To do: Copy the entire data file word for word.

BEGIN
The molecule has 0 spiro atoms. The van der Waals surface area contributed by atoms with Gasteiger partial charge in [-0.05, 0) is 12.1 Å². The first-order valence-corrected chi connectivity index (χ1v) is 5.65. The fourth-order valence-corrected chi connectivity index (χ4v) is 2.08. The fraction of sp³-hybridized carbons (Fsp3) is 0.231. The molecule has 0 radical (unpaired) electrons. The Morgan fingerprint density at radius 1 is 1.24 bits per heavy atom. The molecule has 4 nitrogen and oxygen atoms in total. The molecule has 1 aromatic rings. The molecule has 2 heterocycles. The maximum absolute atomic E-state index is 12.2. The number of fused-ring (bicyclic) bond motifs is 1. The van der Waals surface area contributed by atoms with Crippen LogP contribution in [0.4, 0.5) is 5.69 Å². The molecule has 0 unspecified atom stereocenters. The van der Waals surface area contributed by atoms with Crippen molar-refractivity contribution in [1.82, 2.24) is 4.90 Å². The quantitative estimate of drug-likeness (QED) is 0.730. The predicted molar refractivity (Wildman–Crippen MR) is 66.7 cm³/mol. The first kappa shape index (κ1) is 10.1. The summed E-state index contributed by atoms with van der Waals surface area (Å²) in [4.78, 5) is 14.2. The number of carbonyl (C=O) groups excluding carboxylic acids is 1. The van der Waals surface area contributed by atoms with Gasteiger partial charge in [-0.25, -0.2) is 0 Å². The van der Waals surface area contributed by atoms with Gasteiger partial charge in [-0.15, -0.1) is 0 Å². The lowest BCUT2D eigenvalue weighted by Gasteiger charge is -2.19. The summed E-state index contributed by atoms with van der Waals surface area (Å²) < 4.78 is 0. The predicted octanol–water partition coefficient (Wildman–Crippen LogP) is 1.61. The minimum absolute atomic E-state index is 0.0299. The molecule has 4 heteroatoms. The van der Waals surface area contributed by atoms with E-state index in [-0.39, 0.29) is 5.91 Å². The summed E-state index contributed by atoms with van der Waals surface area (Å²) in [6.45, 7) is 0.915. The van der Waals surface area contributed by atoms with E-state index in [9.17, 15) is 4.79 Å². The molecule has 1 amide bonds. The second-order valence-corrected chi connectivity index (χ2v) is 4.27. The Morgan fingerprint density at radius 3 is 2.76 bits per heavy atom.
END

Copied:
The molecule has 0 spiro atoms. The van der Waals surface area contributed by atoms with Gasteiger partial charge in [-0.05, 0) is 12.1 Å². The first-order valence-corrected chi connectivity index (χ1v) is 5.65. The fourth-order valence-corrected chi connectivity index (χ4v) is 2.08. The fraction of sp³-hybridized carbons (Fsp3) is 0.231. The molecule has 0 radical (unpaired) electrons. The Morgan fingerprint density at radius 1 is 1.24 bits per heavy atom. The molecule has 4 nitrogen and oxygen atoms in total. The molecule has 1 aromatic rings. The molecule has 2 heterocycles. The maximum absolute atomic E-state index is 12.2. The number of fused-ring (bicyclic) bond motifs is 1. The van der Waals surface area contributed by atoms with Crippen LogP contribution in [0.4, 0.5) is 5.69 Å². The molecule has 0 unspecified atom stereocenters. The van der Waals surface area contributed by atoms with Crippen molar-refractivity contribution in [1.82, 2.24) is 4.90 Å². The quantitative estimate of drug-likeness (QED) is 0.730. The predicted molar refractivity (Wildman–Crippen MR) is 66.7 cm³/mol. The first kappa shape index (κ1) is 10.1. The summed E-state index contributed by atoms with van der Waals surface area (Å²) in [4.78, 5) is 14.2. The number of carbonyl (C=O) groups excluding carboxylic acids is 1. The van der Waals surface area contributed by atoms with Gasteiger partial charge in [-0.25, -0.2) is 0 Å². The van der Waals surface area contributed by atoms with Gasteiger partial charge in [-0.15, -0.1) is 0 Å². The lowest BCUT2D eigenvalue weighted by Gasteiger charge is -2.19. The summed E-state index contributed by atoms with van der Waals surface area (Å²) < 4.78 is 0. The predicted octanol–water partition coefficient (Wildman–Crippen LogP) is 1.61. The minimum absolute atomic E-state index is 0.0299. The molecule has 4 heteroatoms. The van der Waals surface area contributed by atoms with E-state index in [-0.39, 0.29) is 5.91 Å². The summed E-state index contributed by atoms with van der Waals surface area (Å²) in [6.45, 7) is 0.915. The van der Waals surface area contributed by atoms with E-state index in [9.17, 15) is 4.79 Å². The molecule has 1 amide bonds. The second-order valence-corrected chi connectivity index (χ2v) is 4.27. The Morgan fingerprint density at radius 3 is 2.76 bits per heavy atom.